The former President, A.P.J. Abdul Kalam, said here on Monday that the Earth, which was rapidly exhausting its resources, would not remain an independent entity in the future, but form a “single economic entity” with the Moon and Mars.

He said this after inaugurating the Children’s Science Congress organised as part of the 97th Indian Science Congress on the Kerala University campus at Kariavattom.

“The future generations will look at the Earth, the Moon and the Mars as a single economic and strategic entity. This will be possible by developing scientific knowledge in a very unique solution to the crisis of water, energy and infrastructure faced by humanity in different parts of the world.”

Dr. Kalam said that by detecting water on the moon for the first time through the Chandrayaan mission, the Indian Space Research Organisation (ISRO) had found the answer to an issue that was evading the collective scientific wisdom of all the space-faring nations for the last five decades.

He urged the delegates to the Children’s Science Congress to follow the example and use science to prove other impossible things possible.

“There are many impossible things which have been proved to be possible by great human scientific minds. You must dream to be like them. But dream alone is not sufficient. You must also acquire knowledge, work hard and have perseverance,” he said.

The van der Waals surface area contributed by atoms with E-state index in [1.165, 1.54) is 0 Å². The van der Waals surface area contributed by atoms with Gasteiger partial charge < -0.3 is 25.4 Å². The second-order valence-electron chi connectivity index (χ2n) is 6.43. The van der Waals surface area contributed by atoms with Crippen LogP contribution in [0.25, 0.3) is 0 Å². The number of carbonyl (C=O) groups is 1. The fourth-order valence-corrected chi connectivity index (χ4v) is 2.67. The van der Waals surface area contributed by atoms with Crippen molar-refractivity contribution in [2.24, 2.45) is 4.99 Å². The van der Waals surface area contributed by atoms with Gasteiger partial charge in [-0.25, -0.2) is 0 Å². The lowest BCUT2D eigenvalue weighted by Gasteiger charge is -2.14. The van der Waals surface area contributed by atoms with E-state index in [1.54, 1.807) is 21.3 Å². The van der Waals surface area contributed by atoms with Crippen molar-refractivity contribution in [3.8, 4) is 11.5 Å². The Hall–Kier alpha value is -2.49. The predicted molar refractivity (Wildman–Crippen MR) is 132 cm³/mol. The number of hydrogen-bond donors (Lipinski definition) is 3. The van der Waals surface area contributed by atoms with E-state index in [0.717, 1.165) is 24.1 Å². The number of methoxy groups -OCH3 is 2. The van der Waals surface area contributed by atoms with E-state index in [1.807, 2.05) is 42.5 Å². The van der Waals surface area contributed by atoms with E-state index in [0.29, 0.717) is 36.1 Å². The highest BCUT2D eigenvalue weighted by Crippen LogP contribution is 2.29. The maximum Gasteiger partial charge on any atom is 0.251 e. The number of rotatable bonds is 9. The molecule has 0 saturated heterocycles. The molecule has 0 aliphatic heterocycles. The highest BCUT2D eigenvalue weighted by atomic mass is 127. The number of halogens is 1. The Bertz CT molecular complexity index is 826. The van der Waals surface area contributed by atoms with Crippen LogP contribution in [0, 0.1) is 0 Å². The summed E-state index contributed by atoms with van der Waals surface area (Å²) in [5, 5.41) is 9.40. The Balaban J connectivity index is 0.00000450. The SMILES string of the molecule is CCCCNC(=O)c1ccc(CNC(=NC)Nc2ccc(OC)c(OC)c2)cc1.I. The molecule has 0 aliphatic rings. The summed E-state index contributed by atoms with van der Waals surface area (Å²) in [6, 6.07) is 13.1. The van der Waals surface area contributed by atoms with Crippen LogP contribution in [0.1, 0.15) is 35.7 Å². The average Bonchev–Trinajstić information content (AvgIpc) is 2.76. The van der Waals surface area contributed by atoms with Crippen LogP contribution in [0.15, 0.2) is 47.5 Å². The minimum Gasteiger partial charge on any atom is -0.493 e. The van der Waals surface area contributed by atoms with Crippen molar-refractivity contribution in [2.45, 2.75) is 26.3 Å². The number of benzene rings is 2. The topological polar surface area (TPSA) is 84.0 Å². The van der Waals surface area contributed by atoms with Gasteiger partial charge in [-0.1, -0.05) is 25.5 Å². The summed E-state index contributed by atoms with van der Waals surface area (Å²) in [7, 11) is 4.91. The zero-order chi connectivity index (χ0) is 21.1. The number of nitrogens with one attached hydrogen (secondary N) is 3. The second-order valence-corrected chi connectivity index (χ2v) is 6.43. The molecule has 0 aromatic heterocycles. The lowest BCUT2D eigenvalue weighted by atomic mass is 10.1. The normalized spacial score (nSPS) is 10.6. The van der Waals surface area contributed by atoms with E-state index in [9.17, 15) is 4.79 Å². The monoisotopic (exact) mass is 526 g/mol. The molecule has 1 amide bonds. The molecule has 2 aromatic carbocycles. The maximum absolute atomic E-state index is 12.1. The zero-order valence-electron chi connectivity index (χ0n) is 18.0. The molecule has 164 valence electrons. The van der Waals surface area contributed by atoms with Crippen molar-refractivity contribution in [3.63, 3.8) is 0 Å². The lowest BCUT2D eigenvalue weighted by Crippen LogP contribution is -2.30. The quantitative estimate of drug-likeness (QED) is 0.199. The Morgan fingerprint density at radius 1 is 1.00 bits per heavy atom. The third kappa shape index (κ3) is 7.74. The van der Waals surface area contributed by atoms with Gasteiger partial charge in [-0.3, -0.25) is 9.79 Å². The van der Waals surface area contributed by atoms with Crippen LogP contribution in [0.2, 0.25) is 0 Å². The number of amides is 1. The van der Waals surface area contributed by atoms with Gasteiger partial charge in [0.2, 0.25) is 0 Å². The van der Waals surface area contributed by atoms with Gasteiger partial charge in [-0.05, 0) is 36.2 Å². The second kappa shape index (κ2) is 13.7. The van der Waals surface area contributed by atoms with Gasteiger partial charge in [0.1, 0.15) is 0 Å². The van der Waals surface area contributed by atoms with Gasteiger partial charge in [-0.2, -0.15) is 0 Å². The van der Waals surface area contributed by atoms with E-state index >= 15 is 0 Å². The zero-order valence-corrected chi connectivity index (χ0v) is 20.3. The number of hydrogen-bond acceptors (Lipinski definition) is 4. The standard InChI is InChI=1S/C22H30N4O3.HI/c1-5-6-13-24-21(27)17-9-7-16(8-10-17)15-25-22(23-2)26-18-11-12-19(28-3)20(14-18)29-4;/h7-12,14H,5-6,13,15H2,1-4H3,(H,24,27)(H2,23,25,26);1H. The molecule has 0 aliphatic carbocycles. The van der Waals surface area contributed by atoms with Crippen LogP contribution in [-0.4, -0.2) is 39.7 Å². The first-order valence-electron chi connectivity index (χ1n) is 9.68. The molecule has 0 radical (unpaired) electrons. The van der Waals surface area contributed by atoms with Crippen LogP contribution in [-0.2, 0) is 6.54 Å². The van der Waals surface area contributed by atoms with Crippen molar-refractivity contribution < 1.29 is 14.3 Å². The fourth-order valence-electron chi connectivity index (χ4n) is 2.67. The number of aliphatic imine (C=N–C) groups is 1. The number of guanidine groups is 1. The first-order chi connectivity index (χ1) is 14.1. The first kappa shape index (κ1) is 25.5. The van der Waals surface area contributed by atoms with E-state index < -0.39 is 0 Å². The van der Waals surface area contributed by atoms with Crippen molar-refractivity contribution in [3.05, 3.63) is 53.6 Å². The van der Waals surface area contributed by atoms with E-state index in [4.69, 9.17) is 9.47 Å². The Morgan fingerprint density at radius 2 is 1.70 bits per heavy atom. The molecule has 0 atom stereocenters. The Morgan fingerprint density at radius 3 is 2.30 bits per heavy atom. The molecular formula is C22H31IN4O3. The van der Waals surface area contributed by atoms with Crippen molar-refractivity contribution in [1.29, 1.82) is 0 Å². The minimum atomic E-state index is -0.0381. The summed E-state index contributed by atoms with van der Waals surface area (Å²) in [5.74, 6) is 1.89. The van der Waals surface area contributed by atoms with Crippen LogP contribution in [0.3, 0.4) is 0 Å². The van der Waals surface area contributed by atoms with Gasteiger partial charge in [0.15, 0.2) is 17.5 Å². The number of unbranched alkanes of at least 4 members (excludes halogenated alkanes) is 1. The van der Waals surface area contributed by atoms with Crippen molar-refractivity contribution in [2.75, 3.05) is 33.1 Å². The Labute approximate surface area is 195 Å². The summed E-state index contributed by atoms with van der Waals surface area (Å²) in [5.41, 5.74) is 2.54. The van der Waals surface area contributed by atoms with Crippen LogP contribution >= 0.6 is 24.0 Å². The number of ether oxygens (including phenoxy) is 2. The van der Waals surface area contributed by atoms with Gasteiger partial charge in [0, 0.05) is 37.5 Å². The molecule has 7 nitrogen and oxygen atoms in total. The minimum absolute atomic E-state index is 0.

Dr. Kalam said the purpose of conducting an annual science congress was to nurture talent which could find scientific solutions to the problems faced by mankind. To inspire the young minds, Mr. Kalam narrated the story of eminent scientists who made a difference to people’s lives through their singular dedication.

As many as 3,500 students from different parts of the country are participating in the three-day Children’s Science Congress. Dr. Kalam also interacted with the student-delegates of the Children’s Science Congress after the inaugural function.

Answering students’ queries, he said the future scientists could contribute to the development of the country by improving the environment, taking literacy to the corners of the country and enquiring about the welfare of the aged.

To a question on what motivated him to continue working enthusiastically at his age, Dr. Kalam said it was his hope to see India as a developed nation. “I want to see India as an economically and socially developed nation by 2010. It is this hope that keeps me going,” he said.

Dr. Kalam said the stature of scientists could be upgraded in society by forming a science cadre, which could also attract more youngsters to the field of science.

He said one of the reasons why the Copenhagen summit failed was because the talks on climate were not combined with discussions on the power policy of nations. Asked how he wanted to be remembered, Dr. Kalam said he wanted to be known as a teacher.

Asked who the proverbial ‘woman behind his success’ was, he said it was his mother.

The former ISRO chairman, G. Madhavan Nair, presided over the inaugural function. Vikram Sarabhai Space Centre (VSSC) director P.S. Veeraraghavan and University of Kerala Vice-Chancellor A. Jayakrishnan also spoke at the function. Dr. Kalam led the ‘Oath for youth’ at the end of the programme. ISCA young scientist awards were also presented at the function.

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